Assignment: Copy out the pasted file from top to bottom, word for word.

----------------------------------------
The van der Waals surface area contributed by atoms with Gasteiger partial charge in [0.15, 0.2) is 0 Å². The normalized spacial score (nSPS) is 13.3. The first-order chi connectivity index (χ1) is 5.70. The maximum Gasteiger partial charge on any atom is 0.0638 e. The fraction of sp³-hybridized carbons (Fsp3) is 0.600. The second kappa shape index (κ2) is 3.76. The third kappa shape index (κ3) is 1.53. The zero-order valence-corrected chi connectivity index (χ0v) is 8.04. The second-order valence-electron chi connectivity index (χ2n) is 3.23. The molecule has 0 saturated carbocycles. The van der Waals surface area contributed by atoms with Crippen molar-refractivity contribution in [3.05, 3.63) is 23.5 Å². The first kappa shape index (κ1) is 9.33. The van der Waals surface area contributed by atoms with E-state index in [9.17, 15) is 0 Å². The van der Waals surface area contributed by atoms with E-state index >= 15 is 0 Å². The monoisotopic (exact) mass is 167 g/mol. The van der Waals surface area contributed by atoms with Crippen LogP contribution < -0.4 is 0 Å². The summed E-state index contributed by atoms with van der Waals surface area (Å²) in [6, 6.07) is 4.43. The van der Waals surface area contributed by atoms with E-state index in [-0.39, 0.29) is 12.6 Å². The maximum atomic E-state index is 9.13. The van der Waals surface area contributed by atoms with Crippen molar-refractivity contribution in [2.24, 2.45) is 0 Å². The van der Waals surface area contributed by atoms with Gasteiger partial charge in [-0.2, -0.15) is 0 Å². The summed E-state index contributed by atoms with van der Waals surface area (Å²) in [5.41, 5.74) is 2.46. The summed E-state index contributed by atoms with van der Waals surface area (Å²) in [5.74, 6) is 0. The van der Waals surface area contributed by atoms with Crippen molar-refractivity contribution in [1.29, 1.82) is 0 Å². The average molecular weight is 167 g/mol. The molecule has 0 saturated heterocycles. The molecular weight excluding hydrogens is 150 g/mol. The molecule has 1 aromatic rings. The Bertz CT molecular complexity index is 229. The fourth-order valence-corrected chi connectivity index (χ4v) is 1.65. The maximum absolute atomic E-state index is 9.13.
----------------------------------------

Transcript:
The van der Waals surface area contributed by atoms with Gasteiger partial charge in [0.15, 0.2) is 0 Å². The normalized spacial score (nSPS) is 13.3. The first-order chi connectivity index (χ1) is 5.70. The maximum Gasteiger partial charge on any atom is 0.0638 e. The fraction of sp³-hybridized carbons (Fsp3) is 0.600. The second kappa shape index (κ2) is 3.76. The third kappa shape index (κ3) is 1.53. The zero-order valence-corrected chi connectivity index (χ0v) is 8.04. The second-order valence-electron chi connectivity index (χ2n) is 3.23. The molecule has 0 saturated carbocycles. The van der Waals surface area contributed by atoms with Crippen molar-refractivity contribution in [3.05, 3.63) is 23.5 Å². The first kappa shape index (κ1) is 9.33. The van der Waals surface area contributed by atoms with E-state index in [9.17, 15) is 0 Å². The van der Waals surface area contributed by atoms with E-state index >= 15 is 0 Å². The monoisotopic (exact) mass is 167 g/mol. The van der Waals surface area contributed by atoms with Crippen LogP contribution < -0.4 is 0 Å². The summed E-state index contributed by atoms with van der Waals surface area (Å²) in [6, 6.07) is 4.43. The van der Waals surface area contributed by atoms with E-state index in [-0.39, 0.29) is 12.6 Å². The maximum atomic E-state index is 9.13. The van der Waals surface area contributed by atoms with Crippen molar-refractivity contribution in [2.24, 2.45) is 0 Å². The van der Waals surface area contributed by atoms with Gasteiger partial charge in [-0.2, -0.15) is 0 Å². The summed E-state index contributed by atoms with van der Waals surface area (Å²) in [5.41, 5.74) is 2.46. The summed E-state index contributed by atoms with van der Waals surface area (Å²) in [5.74, 6) is 0. The van der Waals surface area contributed by atoms with Crippen molar-refractivity contribution in [1.29, 1.82) is 0 Å². The average molecular weight is 167 g/mol. The molecule has 0 saturated heterocycles. The molecular weight excluding hydrogens is 150 g/mol. The molecule has 1 aromatic rings. The Bertz CT molecular complexity index is 229. The fourth-order valence-corrected chi connectivity index (χ4v) is 1.65. The maximum absolute atomic E-state index is 9.13.